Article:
Always ask your surgeon for complete pre-operative preparation instructions. Typically, these may include:

  • Complete any pre-operative tests or lab work prescribed by your doctor.
  • Arrange to have someone drive you home from the hospital.
  • Refrain from taking aspirin and non-steroidal anti-inflammatory medications (NSAIDs) one week prior to surgery.
  • Call the appropriate surgery center to verify your appointment time. If your surgery is being done at Cleveland Clinic, call:
    • Main Campus: 216.444.0281
    • Beachwood: 216.839.3500
    • Strongsville: 440.878.3400
    • Marymount: 216.518.3200
  • Refrain from eating or drinking anything after midnight before surgery.
What do I need to do the day of surgery?
  • If you currently take any medications, take them the day of your surgery with just a sip of water.
  • Refrain from taking diabetic pills or insulin.
  • Do not wear any jewelry, body piercings, makeup, nail polish, hairpins or contacts.
  • Leave valuables and money at home.
  • Wear loose-fitting, comfortable clothing.
What happens during surgery?

Your foot will be initialized in the preoperative area by someone from the surgical team. In the operating room, you will be met by a nursing team and the anesthesia team. You have several anesthetic options:

  • General: Completely asleep and breathing through a tube
  • Epidural/Spinal: Numb from the waist down, or
  • Local: Numbing medicine just above the surgical site

Epidural/Spinal and Local are usually combined with sedative medication so you can rest comfortably during the procedure. Once you are anesthetized, the surgery is initiated.

What happens after surgery?

It is not unusual to experience numbness, tingling, and burning sensations in your foot. You should elevate your foot above your heart for 48 hours after the procedure, in order to relieve pain and these sensations. If this does not resolve the problem, your cast or surgical dressing may be too tight, and you may need to call your doctor. Avoid prolonged sitting or standing, and refrain from putting weight on the operative site unless given permission by your doctor.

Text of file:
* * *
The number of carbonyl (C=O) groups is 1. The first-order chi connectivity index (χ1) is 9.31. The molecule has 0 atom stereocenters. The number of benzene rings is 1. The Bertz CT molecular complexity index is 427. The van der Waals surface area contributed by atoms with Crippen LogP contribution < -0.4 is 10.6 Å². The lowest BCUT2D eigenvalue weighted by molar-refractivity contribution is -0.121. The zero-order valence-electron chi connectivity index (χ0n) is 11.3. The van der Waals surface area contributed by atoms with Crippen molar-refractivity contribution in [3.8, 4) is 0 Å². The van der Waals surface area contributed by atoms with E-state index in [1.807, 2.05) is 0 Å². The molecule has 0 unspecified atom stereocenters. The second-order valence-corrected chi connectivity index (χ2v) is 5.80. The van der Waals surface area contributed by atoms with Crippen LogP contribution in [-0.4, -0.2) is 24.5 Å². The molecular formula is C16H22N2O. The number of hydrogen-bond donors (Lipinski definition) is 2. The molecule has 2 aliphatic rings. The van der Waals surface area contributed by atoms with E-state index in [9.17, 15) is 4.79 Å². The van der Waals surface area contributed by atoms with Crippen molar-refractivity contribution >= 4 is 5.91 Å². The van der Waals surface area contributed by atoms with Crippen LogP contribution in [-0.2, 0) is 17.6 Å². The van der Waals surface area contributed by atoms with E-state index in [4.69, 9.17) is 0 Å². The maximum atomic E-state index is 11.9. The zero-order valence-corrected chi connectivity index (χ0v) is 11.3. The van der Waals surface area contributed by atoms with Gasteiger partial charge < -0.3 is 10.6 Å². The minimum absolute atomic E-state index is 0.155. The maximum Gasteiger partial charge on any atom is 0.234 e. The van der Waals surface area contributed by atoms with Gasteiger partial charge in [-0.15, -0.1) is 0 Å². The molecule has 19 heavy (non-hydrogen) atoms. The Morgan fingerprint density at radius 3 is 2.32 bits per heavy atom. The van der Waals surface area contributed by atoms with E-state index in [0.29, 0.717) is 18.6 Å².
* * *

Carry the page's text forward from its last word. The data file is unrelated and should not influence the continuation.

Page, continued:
Your doctor will give you pain medication, which may cause nausea or constipation. Eat lightly on the day of surgery.

If you are wearing a cast, do not put anything in the cast and keep the cast clean and dry. If you are itching beneath the cast, take Benadryl and blow cool air down the cast with a hair dryer.

Ask your surgeon for complete post-operative instructions.

How long is the recovery period after surgery?

Based upon the extent of your surgery, it will take approximately 6 weeks to 3 months to recover.

How can I manage at home during recovery from the procedure?

After the first 48 hours of foot elevation, you can usually gradually return to most activities. However, the use of crutches or a walker will be required. At some point, your physician will allow you to wean off the crutches/walker to more "normal" activities. Typically, the dressing placed at the time of surgery is left intact until your first postoperative visit. The surgical dressing cannot get wet. Therefore, baths are encouraged. If one chooses to shower, then an "over-the-cast" bag is necessary.


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This information is provided by Cleveland Clinic and is not intended to replace the medical advice of your doctor or health care provider. Please consult your health care provider for advice about a specific medical condition.